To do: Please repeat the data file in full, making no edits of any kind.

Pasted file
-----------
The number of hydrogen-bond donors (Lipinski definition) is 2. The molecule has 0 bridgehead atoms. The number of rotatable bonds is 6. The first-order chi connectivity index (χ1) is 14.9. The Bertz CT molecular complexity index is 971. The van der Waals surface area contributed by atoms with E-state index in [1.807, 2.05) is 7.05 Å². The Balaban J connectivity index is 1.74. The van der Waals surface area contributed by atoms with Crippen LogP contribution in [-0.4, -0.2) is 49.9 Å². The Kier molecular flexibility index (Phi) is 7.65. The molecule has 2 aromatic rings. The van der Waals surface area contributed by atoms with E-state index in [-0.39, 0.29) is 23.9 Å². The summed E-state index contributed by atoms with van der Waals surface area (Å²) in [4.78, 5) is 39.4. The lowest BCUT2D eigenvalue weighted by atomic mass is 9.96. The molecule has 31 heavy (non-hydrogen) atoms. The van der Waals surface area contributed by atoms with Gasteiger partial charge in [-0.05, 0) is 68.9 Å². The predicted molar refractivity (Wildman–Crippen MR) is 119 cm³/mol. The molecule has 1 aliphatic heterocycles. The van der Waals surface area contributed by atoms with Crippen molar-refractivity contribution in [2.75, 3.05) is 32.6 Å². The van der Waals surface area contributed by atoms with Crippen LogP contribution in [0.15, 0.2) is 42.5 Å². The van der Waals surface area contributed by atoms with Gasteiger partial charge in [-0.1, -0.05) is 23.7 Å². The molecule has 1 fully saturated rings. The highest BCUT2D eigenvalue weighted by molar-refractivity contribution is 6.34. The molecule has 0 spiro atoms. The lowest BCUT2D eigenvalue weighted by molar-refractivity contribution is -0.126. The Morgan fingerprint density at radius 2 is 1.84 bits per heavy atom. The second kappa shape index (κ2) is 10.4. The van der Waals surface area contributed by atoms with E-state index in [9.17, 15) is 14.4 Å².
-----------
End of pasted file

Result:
The number of hydrogen-bond donors (Lipinski definition) is 2. The molecule has 0 bridgehead atoms. The number of rotatable bonds is 6. The first-order chi connectivity index (χ1) is 14.9. The Bertz CT molecular complexity index is 971. The van der Waals surface area contributed by atoms with E-state index in [1.807, 2.05) is 7.05 Å². The Balaban J connectivity index is 1.74. The van der Waals surface area contributed by atoms with Crippen LogP contribution in [-0.4, -0.2) is 49.9 Å². The Kier molecular flexibility index (Phi) is 7.65. The molecule has 2 aromatic rings. The van der Waals surface area contributed by atoms with E-state index in [-0.39, 0.29) is 23.9 Å². The summed E-state index contributed by atoms with van der Waals surface area (Å²) in [4.78, 5) is 39.4. The lowest BCUT2D eigenvalue weighted by atomic mass is 9.96. The molecule has 31 heavy (non-hydrogen) atoms. The van der Waals surface area contributed by atoms with Gasteiger partial charge in [-0.05, 0) is 68.9 Å². The predicted molar refractivity (Wildman–Crippen MR) is 119 cm³/mol. The molecule has 1 aliphatic heterocycles. The van der Waals surface area contributed by atoms with Crippen molar-refractivity contribution in [2.75, 3.05) is 32.6 Å². The van der Waals surface area contributed by atoms with Crippen LogP contribution in [0.15, 0.2) is 42.5 Å². The van der Waals surface area contributed by atoms with Gasteiger partial charge in [-0.1, -0.05) is 23.7 Å². The molecule has 1 fully saturated rings. The highest BCUT2D eigenvalue weighted by molar-refractivity contribution is 6.34. The molecule has 0 spiro atoms. The lowest BCUT2D eigenvalue weighted by molar-refractivity contribution is -0.126. The Morgan fingerprint density at radius 2 is 1.84 bits per heavy atom. The second kappa shape index (κ2) is 10.4. The van der Waals surface area contributed by atoms with E-state index in [9.17, 15) is 14.4 Å².